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Hidden animal ingredients – What you should know


© Fotolia | Anaumenko

With so many products on the market today, it’s no wonder we get confused about what we might be eating!

Pre-packed ready meals can be a lifesaver when we are busy or in a rush but when you look closely at their nutrition labels, they contain many ingredients with unfamiliar names. This can cause us some confusion when we want to know what we are eating! Unfortunately, several of them are not suitable for vegans, vegetarians or for those who want an animal-friendly diet and ingredients which are clearly traceable.

Many of these food items have a vegan alternative but if in doubt, avoid them. No matter which diet you follow, the easiest tip to follow is; the more natural the ingredients, the better it is for both us and the animals! If you cannot recognize an ingredient, it is best avoided.


FOUR PAWS has listed the names of the animal-derived ingredients most commonly found in food items which could help shed some light on what they mean.



What It Is

Where You Find It


The protein component of egg whites.

Processed foods.


Small, silver-colored fish.

Worcestershire sauce, Caesar salad dressing.

Carmine (carmine cochineal or carminic acid)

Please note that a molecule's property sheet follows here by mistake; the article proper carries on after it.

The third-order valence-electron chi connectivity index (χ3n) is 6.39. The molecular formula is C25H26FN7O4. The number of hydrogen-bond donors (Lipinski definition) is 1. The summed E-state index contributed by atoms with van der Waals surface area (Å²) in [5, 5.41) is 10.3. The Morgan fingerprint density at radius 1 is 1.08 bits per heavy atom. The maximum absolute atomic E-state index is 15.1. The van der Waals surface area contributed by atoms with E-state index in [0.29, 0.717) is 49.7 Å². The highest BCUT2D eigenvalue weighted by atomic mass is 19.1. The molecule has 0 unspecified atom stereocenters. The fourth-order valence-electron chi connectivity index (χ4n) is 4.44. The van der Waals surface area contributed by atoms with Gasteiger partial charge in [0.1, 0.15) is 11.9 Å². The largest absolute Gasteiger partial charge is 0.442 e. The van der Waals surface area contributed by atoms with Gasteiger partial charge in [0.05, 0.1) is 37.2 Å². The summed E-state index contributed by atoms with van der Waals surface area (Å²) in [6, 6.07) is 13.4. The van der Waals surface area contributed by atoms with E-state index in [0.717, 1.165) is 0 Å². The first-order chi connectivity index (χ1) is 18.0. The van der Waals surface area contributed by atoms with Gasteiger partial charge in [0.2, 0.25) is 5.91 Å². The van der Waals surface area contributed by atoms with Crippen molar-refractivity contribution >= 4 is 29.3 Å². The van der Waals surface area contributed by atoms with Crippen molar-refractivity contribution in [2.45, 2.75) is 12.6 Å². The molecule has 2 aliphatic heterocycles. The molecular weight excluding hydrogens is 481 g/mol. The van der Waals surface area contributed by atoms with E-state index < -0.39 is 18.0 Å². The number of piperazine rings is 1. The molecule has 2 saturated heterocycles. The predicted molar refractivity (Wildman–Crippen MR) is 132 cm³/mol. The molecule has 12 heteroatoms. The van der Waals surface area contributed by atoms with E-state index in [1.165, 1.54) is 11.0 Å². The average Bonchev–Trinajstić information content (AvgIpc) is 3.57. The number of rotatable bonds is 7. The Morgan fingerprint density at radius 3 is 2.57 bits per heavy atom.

Red food-coloring made from ground-up insects. Note: not all food products that contain carmine are labeled as such. It is also known as ‘Natural Red 4’ or ‘added color’.

Bottled juices, colored pasta, some sweets, popsicles/ice lollies.

Casein (caseinate)

A milk protein.

Dairy products and some soy cheeses.


Protein from bones, cartilage, tendons, and animal skin.

Marshmallow, yogurt, frosted cereals, jellied desserts.


Gelatin from the air bladder of sturgeon and other freshwater fish.

Alcoholic beverages, some jellied desserts.

Lactic acid

An organic acid formed by bacteria acting on the milk sugar lactose.

Cheese, yogurt, pickles, olives, sauerkraut, candy, frozen
desserts, fruit preserves.


Fat from the abdomens of pigs.

Baked goods, re-fried beans.


Phospholipids from animal tissues, plants, and egg yolks.

Breakfast cereal, candy, chocolate, baked goods, margarine, vegetable oil sprays.


Deep-yellow food-coloring made from marigolds or egg yolks.

Commercial food-coloring.

Oleic acid (oleinic acid)

Animal tallow.

Synthetic butter, cheese, vegetable fats and oils, candy, ice cream, beverages, condiments.


Enzyme from pig stomachs.


Stearic acid (octadecanoic acid)

Tallow, other animal fats and oils.

Vanilla flavoring, baked goods, beverages, candy.


Hard white fat around kidneys and loins of animals.

Margarine, mincemeat, pastries.


Solid fat of sheep and cattle separated from the membranous tissues.



A by-product of the yogurt or cheese-making process.

Crackers, breads, cakes, processed foods.

© iStock | Azure-Dragon